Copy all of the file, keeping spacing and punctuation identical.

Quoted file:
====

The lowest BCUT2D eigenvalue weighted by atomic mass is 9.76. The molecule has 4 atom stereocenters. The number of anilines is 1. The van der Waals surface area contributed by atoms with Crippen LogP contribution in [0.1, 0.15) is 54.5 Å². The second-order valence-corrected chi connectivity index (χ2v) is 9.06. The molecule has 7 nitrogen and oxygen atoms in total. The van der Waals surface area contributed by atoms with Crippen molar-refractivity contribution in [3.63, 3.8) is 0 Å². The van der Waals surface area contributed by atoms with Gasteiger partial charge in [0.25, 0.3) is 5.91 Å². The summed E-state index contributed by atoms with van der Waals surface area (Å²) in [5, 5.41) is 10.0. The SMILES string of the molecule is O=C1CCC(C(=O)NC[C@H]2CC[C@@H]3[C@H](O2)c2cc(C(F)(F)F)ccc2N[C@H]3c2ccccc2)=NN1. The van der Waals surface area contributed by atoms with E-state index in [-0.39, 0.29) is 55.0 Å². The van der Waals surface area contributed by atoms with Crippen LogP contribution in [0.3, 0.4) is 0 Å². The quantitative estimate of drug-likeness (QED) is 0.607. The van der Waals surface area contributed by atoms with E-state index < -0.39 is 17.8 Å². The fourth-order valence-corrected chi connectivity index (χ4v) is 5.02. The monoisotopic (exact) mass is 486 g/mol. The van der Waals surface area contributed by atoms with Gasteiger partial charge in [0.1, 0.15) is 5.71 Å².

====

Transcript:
The lowest BCUT2D eigenvalue weighted by atomic mass is 9.76. The molecule has 4 atom stereocenters. The number of anilines is 1. The van der Waals surface area contributed by atoms with Crippen LogP contribution in [0.1, 0.15) is 54.5 Å². The second-order valence-corrected chi connectivity index (χ2v) is 9.06. The molecule has 7 nitrogen and oxygen atoms in total. The van der Waals surface area contributed by atoms with Crippen molar-refractivity contribution in [3.63, 3.8) is 0 Å². The van der Waals surface area contributed by atoms with Gasteiger partial charge in [0.25, 0.3) is 5.91 Å². The summed E-state index contributed by atoms with van der Waals surface area (Å²) in [5, 5.41) is 10.0. The SMILES string of the molecule is O=C1CCC(C(=O)NC[C@H]2CC[C@@H]3[C@H](O2)c2cc(C(F)(F)F)ccc2N[C@H]3c2ccccc2)=NN1. The van der Waals surface area contributed by atoms with E-state index in [-0.39, 0.29) is 55.0 Å². The van der Waals surface area contributed by atoms with Crippen LogP contribution in [0.3, 0.4) is 0 Å². The quantitative estimate of drug-likeness (QED) is 0.607. The van der Waals surface area contributed by atoms with E-state index < -0.39 is 17.8 Å². The fourth-order valence-corrected chi connectivity index (χ4v) is 5.02. The monoisotopic (exact) mass is 486 g/mol. The van der Waals surface area contributed by atoms with Gasteiger partial charge in [0.1, 0.15) is 5.71 Å².